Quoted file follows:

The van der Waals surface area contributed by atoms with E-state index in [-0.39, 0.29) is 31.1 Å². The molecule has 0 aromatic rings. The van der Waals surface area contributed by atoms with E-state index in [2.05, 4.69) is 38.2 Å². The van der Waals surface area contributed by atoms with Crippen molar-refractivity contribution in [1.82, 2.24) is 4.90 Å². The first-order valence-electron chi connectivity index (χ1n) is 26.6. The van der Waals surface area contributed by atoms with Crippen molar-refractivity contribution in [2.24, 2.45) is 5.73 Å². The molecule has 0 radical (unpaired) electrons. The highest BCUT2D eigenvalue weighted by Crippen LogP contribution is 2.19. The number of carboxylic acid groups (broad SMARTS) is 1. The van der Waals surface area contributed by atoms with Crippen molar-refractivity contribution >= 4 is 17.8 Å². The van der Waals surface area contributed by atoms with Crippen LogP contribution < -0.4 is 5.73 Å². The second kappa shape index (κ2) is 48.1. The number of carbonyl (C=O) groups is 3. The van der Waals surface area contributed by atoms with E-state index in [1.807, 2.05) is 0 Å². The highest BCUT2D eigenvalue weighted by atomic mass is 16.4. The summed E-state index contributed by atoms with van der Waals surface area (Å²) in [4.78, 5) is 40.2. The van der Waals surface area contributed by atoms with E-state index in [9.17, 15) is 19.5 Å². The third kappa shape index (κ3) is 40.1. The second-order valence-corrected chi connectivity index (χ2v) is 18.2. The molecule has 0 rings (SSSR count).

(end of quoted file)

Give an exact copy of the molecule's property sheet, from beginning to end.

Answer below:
The van der Waals surface area contributed by atoms with E-state index in [-0.39, 0.29) is 31.1 Å². The molecule has 0 aromatic rings. The van der Waals surface area contributed by atoms with E-state index in [2.05, 4.69) is 38.2 Å². The van der Waals surface area contributed by atoms with Crippen molar-refractivity contribution in [1.82, 2.24) is 4.90 Å². The first-order valence-electron chi connectivity index (χ1n) is 26.6. The van der Waals surface area contributed by atoms with Crippen molar-refractivity contribution in [2.24, 2.45) is 5.73 Å². The molecule has 0 radical (unpaired) electrons. The highest BCUT2D eigenvalue weighted by Crippen LogP contribution is 2.19. The number of carboxylic acid groups (broad SMARTS) is 1. The van der Waals surface area contributed by atoms with Crippen molar-refractivity contribution >= 4 is 17.8 Å². The van der Waals surface area contributed by atoms with Crippen LogP contribution < -0.4 is 5.73 Å². The second kappa shape index (κ2) is 48.1. The number of carbonyl (C=O) groups is 3. The van der Waals surface area contributed by atoms with E-state index in [1.807, 2.05) is 0 Å². The highest BCUT2D eigenvalue weighted by atomic mass is 16.4. The summed E-state index contributed by atoms with van der Waals surface area (Å²) in [4.78, 5) is 40.2. The van der Waals surface area contributed by atoms with E-state index in [9.17, 15) is 19.5 Å². The third kappa shape index (κ3) is 40.1. The second-order valence-corrected chi connectivity index (χ2v) is 18.2. The molecule has 0 rings (SSSR count).